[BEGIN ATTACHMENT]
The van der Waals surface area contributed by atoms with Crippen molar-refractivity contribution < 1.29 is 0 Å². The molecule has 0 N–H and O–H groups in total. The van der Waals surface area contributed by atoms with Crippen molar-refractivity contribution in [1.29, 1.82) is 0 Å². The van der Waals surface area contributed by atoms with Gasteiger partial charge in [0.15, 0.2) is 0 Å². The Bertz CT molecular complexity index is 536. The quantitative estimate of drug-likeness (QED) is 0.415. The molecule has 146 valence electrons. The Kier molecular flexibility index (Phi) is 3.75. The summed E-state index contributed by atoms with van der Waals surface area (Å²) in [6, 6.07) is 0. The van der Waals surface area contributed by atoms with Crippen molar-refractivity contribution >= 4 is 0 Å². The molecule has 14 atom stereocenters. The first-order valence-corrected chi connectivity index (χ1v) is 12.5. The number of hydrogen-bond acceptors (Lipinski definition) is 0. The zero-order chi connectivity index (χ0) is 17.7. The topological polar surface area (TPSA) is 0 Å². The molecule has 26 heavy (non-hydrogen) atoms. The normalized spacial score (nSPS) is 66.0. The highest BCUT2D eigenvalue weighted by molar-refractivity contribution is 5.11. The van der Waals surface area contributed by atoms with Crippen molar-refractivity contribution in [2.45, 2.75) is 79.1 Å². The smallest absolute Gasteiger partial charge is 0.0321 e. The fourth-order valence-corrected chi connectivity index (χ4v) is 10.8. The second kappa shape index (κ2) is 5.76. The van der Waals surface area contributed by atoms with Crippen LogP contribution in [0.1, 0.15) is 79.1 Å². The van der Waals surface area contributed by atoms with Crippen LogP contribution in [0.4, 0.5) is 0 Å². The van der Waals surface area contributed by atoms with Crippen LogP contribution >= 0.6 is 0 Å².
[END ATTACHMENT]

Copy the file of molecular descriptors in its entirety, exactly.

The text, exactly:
The van der Waals surface area contributed by atoms with Crippen molar-refractivity contribution < 1.29 is 0 Å². The molecule has 0 N–H and O–H groups in total. The van der Waals surface area contributed by atoms with Crippen molar-refractivity contribution in [1.29, 1.82) is 0 Å². The van der Waals surface area contributed by atoms with Gasteiger partial charge in [0.15, 0.2) is 0 Å². The Bertz CT molecular complexity index is 536. The quantitative estimate of drug-likeness (QED) is 0.415. The molecule has 146 valence electrons. The Kier molecular flexibility index (Phi) is 3.75. The summed E-state index contributed by atoms with van der Waals surface area (Å²) in [6, 6.07) is 0. The van der Waals surface area contributed by atoms with Crippen molar-refractivity contribution >= 4 is 0 Å². The molecule has 14 atom stereocenters. The first-order valence-corrected chi connectivity index (χ1v) is 12.5. The number of hydrogen-bond acceptors (Lipinski definition) is 0. The zero-order chi connectivity index (χ0) is 17.7. The topological polar surface area (TPSA) is 0 Å². The molecule has 26 heavy (non-hydrogen) atoms. The normalized spacial score (nSPS) is 66.0. The highest BCUT2D eigenvalue weighted by molar-refractivity contribution is 5.11. The van der Waals surface area contributed by atoms with Crippen molar-refractivity contribution in [2.45, 2.75) is 79.1 Å². The smallest absolute Gasteiger partial charge is 0.0321 e. The fourth-order valence-corrected chi connectivity index (χ4v) is 10.8. The second kappa shape index (κ2) is 5.76. The van der Waals surface area contributed by atoms with Crippen LogP contribution in [0.1, 0.15) is 79.1 Å². The van der Waals surface area contributed by atoms with Crippen LogP contribution in [0.4, 0.5) is 0 Å². The van der Waals surface area contributed by atoms with Crippen LogP contribution >= 0.6 is 0 Å².